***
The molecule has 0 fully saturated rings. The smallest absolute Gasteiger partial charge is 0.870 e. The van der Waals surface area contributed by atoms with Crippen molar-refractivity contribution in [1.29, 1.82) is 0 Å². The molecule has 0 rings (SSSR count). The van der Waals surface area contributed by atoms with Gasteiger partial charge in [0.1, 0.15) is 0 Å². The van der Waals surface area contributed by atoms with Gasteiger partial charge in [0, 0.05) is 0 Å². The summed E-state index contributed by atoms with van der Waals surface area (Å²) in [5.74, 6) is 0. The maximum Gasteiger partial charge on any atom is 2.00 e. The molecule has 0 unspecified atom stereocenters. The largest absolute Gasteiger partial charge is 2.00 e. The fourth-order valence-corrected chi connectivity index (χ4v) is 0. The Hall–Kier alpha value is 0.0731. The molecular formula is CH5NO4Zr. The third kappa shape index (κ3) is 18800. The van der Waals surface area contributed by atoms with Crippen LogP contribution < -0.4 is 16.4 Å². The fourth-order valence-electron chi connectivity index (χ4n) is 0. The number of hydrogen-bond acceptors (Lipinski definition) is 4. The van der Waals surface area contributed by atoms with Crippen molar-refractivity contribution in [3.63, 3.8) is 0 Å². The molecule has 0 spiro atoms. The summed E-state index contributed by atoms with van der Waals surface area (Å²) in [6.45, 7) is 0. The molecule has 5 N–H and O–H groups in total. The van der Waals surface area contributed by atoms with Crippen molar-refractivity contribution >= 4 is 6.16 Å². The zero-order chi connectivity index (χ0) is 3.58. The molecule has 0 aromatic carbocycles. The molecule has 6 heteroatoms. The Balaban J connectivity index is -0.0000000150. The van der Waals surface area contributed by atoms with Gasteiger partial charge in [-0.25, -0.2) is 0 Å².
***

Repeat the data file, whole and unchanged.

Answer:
The molecule has 0 fully saturated rings. The smallest absolute Gasteiger partial charge is 0.870 e. The van der Waals surface area contributed by atoms with Crippen molar-refractivity contribution in [1.29, 1.82) is 0 Å². The molecule has 0 rings (SSSR count). The van der Waals surface area contributed by atoms with Gasteiger partial charge in [0.1, 0.15) is 0 Å². The van der Waals surface area contributed by atoms with Gasteiger partial charge in [0, 0.05) is 0 Å². The summed E-state index contributed by atoms with van der Waals surface area (Å²) in [5.74, 6) is 0. The maximum Gasteiger partial charge on any atom is 2.00 e. The molecule has 0 unspecified atom stereocenters. The largest absolute Gasteiger partial charge is 2.00 e. The fourth-order valence-corrected chi connectivity index (χ4v) is 0. The Hall–Kier alpha value is 0.0731. The molecular formula is CH5NO4Zr. The third kappa shape index (κ3) is 18800. The van der Waals surface area contributed by atoms with Crippen LogP contribution < -0.4 is 16.4 Å². The fourth-order valence-electron chi connectivity index (χ4n) is 0. The number of hydrogen-bond acceptors (Lipinski definition) is 4. The van der Waals surface area contributed by atoms with Crippen molar-refractivity contribution in [3.63, 3.8) is 0 Å². The molecule has 0 spiro atoms. The summed E-state index contributed by atoms with van der Waals surface area (Å²) in [6.45, 7) is 0. The molecule has 5 N–H and O–H groups in total. The van der Waals surface area contributed by atoms with Crippen molar-refractivity contribution >= 4 is 6.16 Å². The zero-order chi connectivity index (χ0) is 3.58. The molecule has 0 aromatic carbocycles. The molecule has 6 heteroatoms. The Balaban J connectivity index is -0.0000000150. The van der Waals surface area contributed by atoms with Gasteiger partial charge in [-0.25, -0.2) is 0 Å².